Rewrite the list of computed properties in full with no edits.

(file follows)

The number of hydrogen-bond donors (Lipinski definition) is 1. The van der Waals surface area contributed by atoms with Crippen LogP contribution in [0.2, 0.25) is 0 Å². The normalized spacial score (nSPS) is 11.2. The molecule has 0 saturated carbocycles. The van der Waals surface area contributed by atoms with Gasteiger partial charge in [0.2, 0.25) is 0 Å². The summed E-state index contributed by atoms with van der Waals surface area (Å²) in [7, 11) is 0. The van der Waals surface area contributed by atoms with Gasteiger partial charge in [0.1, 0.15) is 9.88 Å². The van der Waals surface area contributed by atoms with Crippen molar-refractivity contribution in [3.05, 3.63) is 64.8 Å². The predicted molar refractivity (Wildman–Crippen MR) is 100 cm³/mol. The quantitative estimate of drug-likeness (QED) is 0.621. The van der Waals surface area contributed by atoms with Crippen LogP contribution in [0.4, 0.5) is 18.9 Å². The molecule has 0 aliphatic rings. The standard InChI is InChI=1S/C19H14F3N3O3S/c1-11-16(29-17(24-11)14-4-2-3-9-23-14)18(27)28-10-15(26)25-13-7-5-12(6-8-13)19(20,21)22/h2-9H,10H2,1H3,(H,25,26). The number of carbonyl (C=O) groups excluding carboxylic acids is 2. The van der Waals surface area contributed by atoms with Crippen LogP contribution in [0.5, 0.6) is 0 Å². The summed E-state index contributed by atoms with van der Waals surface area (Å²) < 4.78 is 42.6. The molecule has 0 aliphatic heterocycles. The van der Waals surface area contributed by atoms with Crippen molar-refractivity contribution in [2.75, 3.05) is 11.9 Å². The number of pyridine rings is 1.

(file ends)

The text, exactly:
The number of hydrogen-bond donors (Lipinski definition) is 1. The van der Waals surface area contributed by atoms with Crippen LogP contribution in [0.2, 0.25) is 0 Å². The normalized spacial score (nSPS) is 11.2. The molecule has 0 saturated carbocycles. The van der Waals surface area contributed by atoms with Gasteiger partial charge in [0.2, 0.25) is 0 Å². The summed E-state index contributed by atoms with van der Waals surface area (Å²) in [7, 11) is 0. The van der Waals surface area contributed by atoms with Gasteiger partial charge in [0.1, 0.15) is 9.88 Å². The van der Waals surface area contributed by atoms with Crippen molar-refractivity contribution in [3.05, 3.63) is 64.8 Å². The predicted molar refractivity (Wildman–Crippen MR) is 100 cm³/mol. The quantitative estimate of drug-likeness (QED) is 0.621. The van der Waals surface area contributed by atoms with Crippen LogP contribution in [0.4, 0.5) is 18.9 Å². The molecule has 0 aliphatic rings. The standard InChI is InChI=1S/C19H14F3N3O3S/c1-11-16(29-17(24-11)14-4-2-3-9-23-14)18(27)28-10-15(26)25-13-7-5-12(6-8-13)19(20,21)22/h2-9H,10H2,1H3,(H,25,26). The number of carbonyl (C=O) groups excluding carboxylic acids is 2. The van der Waals surface area contributed by atoms with Crippen LogP contribution in [0.5, 0.6) is 0 Å². The summed E-state index contributed by atoms with van der Waals surface area (Å²) < 4.78 is 42.6. The molecule has 0 aliphatic heterocycles. The van der Waals surface area contributed by atoms with Crippen molar-refractivity contribution in [2.75, 3.05) is 11.9 Å². The number of pyridine rings is 1.